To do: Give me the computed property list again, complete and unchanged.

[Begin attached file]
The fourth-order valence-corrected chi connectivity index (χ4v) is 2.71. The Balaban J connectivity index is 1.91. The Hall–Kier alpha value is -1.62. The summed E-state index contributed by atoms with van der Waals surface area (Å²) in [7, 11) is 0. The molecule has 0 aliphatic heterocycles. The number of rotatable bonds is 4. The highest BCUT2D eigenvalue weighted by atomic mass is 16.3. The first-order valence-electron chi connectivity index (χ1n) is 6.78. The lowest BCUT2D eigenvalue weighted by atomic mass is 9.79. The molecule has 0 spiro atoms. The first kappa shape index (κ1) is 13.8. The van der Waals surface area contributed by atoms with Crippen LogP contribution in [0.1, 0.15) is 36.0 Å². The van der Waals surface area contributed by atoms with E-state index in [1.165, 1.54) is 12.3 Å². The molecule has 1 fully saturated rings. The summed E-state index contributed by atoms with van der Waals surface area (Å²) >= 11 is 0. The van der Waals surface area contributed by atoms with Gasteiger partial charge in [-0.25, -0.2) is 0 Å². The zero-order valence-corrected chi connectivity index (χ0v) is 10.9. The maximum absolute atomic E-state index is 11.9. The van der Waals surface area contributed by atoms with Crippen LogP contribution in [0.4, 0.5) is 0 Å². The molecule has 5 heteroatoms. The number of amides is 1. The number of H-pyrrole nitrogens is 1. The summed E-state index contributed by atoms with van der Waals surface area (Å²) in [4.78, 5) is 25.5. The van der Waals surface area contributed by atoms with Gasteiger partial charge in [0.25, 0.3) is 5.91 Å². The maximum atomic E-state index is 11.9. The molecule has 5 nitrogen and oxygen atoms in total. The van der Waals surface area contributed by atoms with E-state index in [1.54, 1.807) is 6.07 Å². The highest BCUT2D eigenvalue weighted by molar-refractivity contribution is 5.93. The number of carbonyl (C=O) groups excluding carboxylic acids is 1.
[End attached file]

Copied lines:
The fourth-order valence-corrected chi connectivity index (χ4v) is 2.71. The Balaban J connectivity index is 1.91. The Hall–Kier alpha value is -1.62. The summed E-state index contributed by atoms with van der Waals surface area (Å²) in [7, 11) is 0. The molecule has 0 aliphatic heterocycles. The number of rotatable bonds is 4. The highest BCUT2D eigenvalue weighted by atomic mass is 16.3. The first-order valence-electron chi connectivity index (χ1n) is 6.78. The lowest BCUT2D eigenvalue weighted by atomic mass is 9.79. The molecule has 0 spiro atoms. The first kappa shape index (κ1) is 13.8. The van der Waals surface area contributed by atoms with Crippen LogP contribution in [0.1, 0.15) is 36.0 Å². The van der Waals surface area contributed by atoms with E-state index in [1.165, 1.54) is 12.3 Å². The molecule has 1 fully saturated rings. The summed E-state index contributed by atoms with van der Waals surface area (Å²) >= 11 is 0. The van der Waals surface area contributed by atoms with Gasteiger partial charge in [-0.25, -0.2) is 0 Å². The zero-order valence-corrected chi connectivity index (χ0v) is 10.9. The maximum absolute atomic E-state index is 11.9. The van der Waals surface area contributed by atoms with Crippen LogP contribution in [0.4, 0.5) is 0 Å². The molecule has 5 heteroatoms. The number of amides is 1. The number of H-pyrrole nitrogens is 1. The summed E-state index contributed by atoms with van der Waals surface area (Å²) in [4.78, 5) is 25.5. The van der Waals surface area contributed by atoms with Gasteiger partial charge in [0.25, 0.3) is 5.91 Å². The maximum atomic E-state index is 11.9. The molecule has 5 nitrogen and oxygen atoms in total. The van der Waals surface area contributed by atoms with E-state index in [1.54, 1.807) is 6.07 Å². The highest BCUT2D eigenvalue weighted by molar-refractivity contribution is 5.93. The number of carbonyl (C=O) groups excluding carboxylic acids is 1.